You've located the World Cup television schedule, found your vuvuzela from 2010 and your remote control, planned your daily schedule around the matches and you're now ready for two solid weeks of the best international soccer on the globe -- three, sometimes four matches in a day.

OK, so maybe you just realize that there's going to be at least one match every day from June 12 to 26 and you're going to try to see as many as you can.

If you can't watch them all, or you want to DVR/TiVo (or whatever today's recording device is) the ones you can't see live, here's a guide to the most intriguing and potentially entertaining matches to watch during the group stage.

We won't include the knockout round because, well, every match will be must-see TV when it's one-and-done. But if you're going to pick from group play, here are five games you won't want to miss:

1. Brazil vs. Croatia, June 12

Traditionally, the host team plays in the World Cup opener. So it will be Brazil, the third-ranked team in the world according to FIFA, and Croatia, ranked 18th, getting things started from Arena Corinthians in Sao Paulo on Thursday. This venue was one of those that was in a race against time to be completed and ready for matches, and as recently as Saturday, work was still being done.

The match will showcase Brazil's star-studded "Selecao," featuring Neymar, Hulk, Fred, Dani Alves, Thiago Silva and David Luiz -- all of whom play for top-flight European clubs -- among others. Croatia will begin its quest to make it out of Group A against favorite Brazil, struggling Mexico and Cameroon.

But protests and unrest could steal some of the spotlight. Many Brazilians are unhappy about a World Cup infrastructure that has displaced residents in some city neighborhoods and consumed government funds better used to improve livelihoods and services in the country.

The transit workers' demonstrations continued in Sao Paulo on Monday, so things might not be resolved until the last minute, if at all.

2. Spain vs. Netherlands, June 13

This rematch of the 2010 World Cup final pits the Spaniards against the Dutch in the Group B opener. Spain enters the competition as the top-ranked team in the world while the Netherlands is 15th.

It's the Oranje's big three of midfielder Wesley Sneijder and forwards Arjen Robben and Robin Van Persie against La Furia Roja's stacked roster of stars from three of the world's best clubs -- Real Madrid, FC Barcelona and Atletico Madrid. The big names for Spain are Andres Iniesta, who scored the only goal in the World Cup final four years ago, Xabi Alonso, Cesc Fabregas, Juan Mata, David Villa and Fernando Torres, plus goalkeeper Iker Casillas, who plays for Real Madrid.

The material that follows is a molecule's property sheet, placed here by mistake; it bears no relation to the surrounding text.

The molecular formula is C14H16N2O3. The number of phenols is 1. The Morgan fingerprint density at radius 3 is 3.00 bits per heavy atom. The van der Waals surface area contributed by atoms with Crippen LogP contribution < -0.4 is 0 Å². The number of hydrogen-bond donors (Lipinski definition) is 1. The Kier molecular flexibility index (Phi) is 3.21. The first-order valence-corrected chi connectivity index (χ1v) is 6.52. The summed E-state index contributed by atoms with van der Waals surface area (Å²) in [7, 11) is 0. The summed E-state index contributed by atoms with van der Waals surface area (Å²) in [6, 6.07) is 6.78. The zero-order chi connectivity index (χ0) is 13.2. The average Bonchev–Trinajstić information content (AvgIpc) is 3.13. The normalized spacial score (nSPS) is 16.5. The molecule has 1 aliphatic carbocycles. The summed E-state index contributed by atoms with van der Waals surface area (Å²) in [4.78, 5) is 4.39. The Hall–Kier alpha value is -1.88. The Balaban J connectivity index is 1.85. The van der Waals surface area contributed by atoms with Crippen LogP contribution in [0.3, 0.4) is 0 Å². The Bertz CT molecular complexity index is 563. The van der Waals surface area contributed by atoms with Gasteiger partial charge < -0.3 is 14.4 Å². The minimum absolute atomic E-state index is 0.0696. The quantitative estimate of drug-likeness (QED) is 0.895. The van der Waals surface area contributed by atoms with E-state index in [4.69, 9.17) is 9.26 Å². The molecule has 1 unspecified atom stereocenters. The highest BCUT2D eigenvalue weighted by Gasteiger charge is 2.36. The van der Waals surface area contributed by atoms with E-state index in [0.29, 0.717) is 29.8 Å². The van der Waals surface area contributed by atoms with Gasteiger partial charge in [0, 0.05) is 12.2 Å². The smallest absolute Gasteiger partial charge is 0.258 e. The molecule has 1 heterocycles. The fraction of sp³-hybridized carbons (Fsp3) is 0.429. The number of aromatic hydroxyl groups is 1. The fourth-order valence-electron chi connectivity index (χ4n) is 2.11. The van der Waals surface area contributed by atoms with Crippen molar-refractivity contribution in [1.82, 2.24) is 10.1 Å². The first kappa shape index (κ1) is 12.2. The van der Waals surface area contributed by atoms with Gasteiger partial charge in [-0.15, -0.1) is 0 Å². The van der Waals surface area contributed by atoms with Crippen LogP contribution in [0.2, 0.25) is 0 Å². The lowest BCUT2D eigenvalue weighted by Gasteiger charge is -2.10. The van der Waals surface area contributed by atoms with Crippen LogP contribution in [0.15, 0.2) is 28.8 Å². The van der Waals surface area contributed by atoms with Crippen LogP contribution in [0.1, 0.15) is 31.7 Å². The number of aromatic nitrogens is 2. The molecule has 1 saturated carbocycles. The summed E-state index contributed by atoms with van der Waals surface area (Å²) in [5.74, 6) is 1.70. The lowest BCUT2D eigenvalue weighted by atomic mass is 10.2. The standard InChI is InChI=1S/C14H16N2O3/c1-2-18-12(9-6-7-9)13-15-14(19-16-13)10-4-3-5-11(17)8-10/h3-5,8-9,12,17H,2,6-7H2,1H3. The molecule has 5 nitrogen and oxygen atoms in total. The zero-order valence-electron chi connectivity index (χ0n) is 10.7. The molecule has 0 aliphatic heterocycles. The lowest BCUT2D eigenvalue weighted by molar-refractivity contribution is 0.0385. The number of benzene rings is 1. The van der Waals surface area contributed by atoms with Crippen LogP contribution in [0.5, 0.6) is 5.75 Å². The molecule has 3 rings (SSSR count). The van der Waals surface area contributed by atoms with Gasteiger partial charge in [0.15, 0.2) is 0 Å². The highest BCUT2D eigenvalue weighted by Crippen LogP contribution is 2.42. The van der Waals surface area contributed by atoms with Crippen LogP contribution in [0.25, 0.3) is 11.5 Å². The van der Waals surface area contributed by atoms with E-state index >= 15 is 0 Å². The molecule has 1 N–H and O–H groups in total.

3. Ghana vs. USA, June 16

The Yanks' unfavorable draw landed them in Group G with No. 2-ranked Germany, No. 4 Portugal and No. 37 Ghana. Based on the rankings (the U.S. is No. 13), the Americans should be favored to open group play with the all-important win they'll need to have a shot -- and a long shot at that -- of advancing out of the group and into the knockout round.

But there's a catch: Ghana is the opponent that knocked the U.S. out of the past two World Cups. The Black Stars defeated the U.S. 2-1 in 2006 in Germany, with the U.S. needing a win to advance out of the group stage. Then in 2010, Ghana ousted the Americans again by the same score.

It was a heartbreaker for the U.S. team, and a few players from that match are back in 2014.

No chance the recent World Cup history between these teams is lost on either side. But in a group with Germany and Portugal, this is as close to a must-win match for both teams as there is in World Cup group play.

4. Switzerland vs. France, June 20

These figure to be the top two teams in Group E, and Les Bleus will look to atone for a poor showing four years ago in South Africa. The Swiss have the No. 6 world ranking, which puts them ahead of several better-known European soccer powers like Italy, England, the Netherlands and No. 17 France.

The French took a strong team to South Africa, but were knocked out in the group stage amid turmoil between players and the former head coach. It was a national disgrace for a team that won the World Cup as recently as 1998 and was in the final in 2006.

Karim Benzema, a striker for Real Madrid, is the big name for France, which has more individual star players than Switzerland. But the French will be without wing Franck Ribery, who will miss the World Cup due to injury. The loss of Ribery, a stalwart for Bayern Munich, could prove significant.

5. Italy vs. Uruguay, June 24

If there's a second "Group of Death," it's the Group D draw that boasts three top-10 teams in No. 7 Uruguay, No. 9 Italy and No. 10 England along with Costa Rica. By the time this match rolls around, Italy and Uruguay could be battling for first place in the group or the group's final berth in the knockout round.

This matchup is about as even as it gets. The two teams have faced each other eight times and each side has two wins, two losses and four draws. Even the goals scored for both teams are even at seven apiece.

The strikers for both sides will be front and center, with the Azzurri's Mario Balotelli and Ciro Immobile, who is a rising star in Europe, trying to outperform Luis Suarez and Edinson Cavani of Uruguay.

Copyright © 2005 Sports Avenue Online